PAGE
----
Writing on the thnk.org site, Robert Wolfe makes an interesting observation about how storytelling can gain power when the teller reflects the hero's journey in the way he or she tells the story:
This journey is a structure underlying many of the world’s tales and myths, uncovered by Joseph Campbell. In short, the hero leaves the safety of the village on a quest and deals with failure and near death to eventually overcome his or herself, find the elixir, and come back a changed person. Stories are about going out on a limb and they are about change. So during the course of telling of a story, we ideally expect the storyteller to make that journey in front of our eyes. Hence we don’t want them or their bodies to be in a position of power throughout the telling. In a sense, it should be a journey away from safety, to where it is unknown and dangerous and then back to find the world is changed, either outside or within. From strength to vulnerability and back again, or to somewhere else altogether.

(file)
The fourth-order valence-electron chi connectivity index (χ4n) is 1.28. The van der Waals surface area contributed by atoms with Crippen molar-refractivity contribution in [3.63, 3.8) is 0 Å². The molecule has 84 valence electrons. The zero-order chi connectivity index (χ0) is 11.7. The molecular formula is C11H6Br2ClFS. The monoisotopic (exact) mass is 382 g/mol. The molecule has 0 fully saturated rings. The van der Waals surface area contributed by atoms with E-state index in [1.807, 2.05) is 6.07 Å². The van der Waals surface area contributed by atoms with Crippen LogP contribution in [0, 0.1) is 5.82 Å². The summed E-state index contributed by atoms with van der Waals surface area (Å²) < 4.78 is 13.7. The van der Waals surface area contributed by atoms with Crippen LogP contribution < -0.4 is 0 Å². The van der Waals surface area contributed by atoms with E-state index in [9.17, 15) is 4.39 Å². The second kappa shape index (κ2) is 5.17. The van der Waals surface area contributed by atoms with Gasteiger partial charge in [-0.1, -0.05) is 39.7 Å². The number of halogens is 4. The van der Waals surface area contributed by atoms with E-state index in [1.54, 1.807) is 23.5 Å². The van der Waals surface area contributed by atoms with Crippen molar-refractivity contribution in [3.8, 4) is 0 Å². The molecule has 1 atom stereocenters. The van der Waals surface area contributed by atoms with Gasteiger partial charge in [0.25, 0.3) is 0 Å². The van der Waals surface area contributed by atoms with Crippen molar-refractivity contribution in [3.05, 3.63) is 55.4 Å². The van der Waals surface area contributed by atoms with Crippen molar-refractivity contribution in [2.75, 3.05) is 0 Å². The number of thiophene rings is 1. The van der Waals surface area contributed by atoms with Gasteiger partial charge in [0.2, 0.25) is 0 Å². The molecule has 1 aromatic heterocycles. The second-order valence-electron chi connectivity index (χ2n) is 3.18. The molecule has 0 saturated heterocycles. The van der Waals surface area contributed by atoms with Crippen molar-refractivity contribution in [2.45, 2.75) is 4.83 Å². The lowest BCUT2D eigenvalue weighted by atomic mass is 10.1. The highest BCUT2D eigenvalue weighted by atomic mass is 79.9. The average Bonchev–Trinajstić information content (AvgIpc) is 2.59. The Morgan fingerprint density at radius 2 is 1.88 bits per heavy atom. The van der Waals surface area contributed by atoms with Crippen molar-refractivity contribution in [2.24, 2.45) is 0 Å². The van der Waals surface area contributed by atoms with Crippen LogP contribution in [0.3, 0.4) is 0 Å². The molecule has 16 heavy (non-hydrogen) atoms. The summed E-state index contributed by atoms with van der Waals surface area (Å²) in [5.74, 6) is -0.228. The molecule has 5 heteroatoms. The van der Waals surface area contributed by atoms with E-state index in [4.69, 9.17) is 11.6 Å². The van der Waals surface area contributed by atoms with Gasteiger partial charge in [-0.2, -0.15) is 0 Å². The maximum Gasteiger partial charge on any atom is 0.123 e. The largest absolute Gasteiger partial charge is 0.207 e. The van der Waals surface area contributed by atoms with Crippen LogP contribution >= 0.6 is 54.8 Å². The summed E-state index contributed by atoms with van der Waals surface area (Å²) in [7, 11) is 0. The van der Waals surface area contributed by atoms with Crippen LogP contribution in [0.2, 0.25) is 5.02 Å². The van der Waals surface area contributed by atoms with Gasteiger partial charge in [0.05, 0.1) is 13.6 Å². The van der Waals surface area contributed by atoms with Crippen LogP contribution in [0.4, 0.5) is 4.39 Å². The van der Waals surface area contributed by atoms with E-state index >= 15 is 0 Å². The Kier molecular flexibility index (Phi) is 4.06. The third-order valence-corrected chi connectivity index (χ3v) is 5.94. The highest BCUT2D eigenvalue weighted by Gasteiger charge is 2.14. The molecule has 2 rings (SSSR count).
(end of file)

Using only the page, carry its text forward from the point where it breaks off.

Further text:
When I thought back to some of the best pitches and presentations I've heard, that rang true.
If the person doing the pitching hits you with 100% of their power right from the start, it can feel overwhelming, like they're over-acting or trying too hard. I experienced this once at a conference. At a time when most of the audience was still kind of waking up (many came in with cups of coffee), the first speaker of the day launched into her talk with maximum energy and enthusiasm and expected the audience to be with her right from the start. We weren't. Her attempts to get us to respond to her questions (which we all recognized as rhetorical anyway), fell flat. People near the doors fled.
In a presentation, the introduction of the speaker can be considered the 'normal' phase, the speaker coming on to the stage is the call to adventure. The speaker's initial nervousness reflects the impulse to resist the call, and spotting a friendly face in the audience is the equivalent of finding a mentor.
In a pitch, the small talk preceding the actual pitch is the normal, then the start of the pitch is the call to adventure, a time when it's natural to feel a bit nervous, and noticing that the other person is listening and perhaps nodding helps you feel you have an ally. At points in the story where there is maximum danger or conflict, your body language can reflect that as well.
In either situation, we can warm up to the story, tell it in the way that's natural to us and mirrors the content, gather strength from the attention of the audience, and finish strong.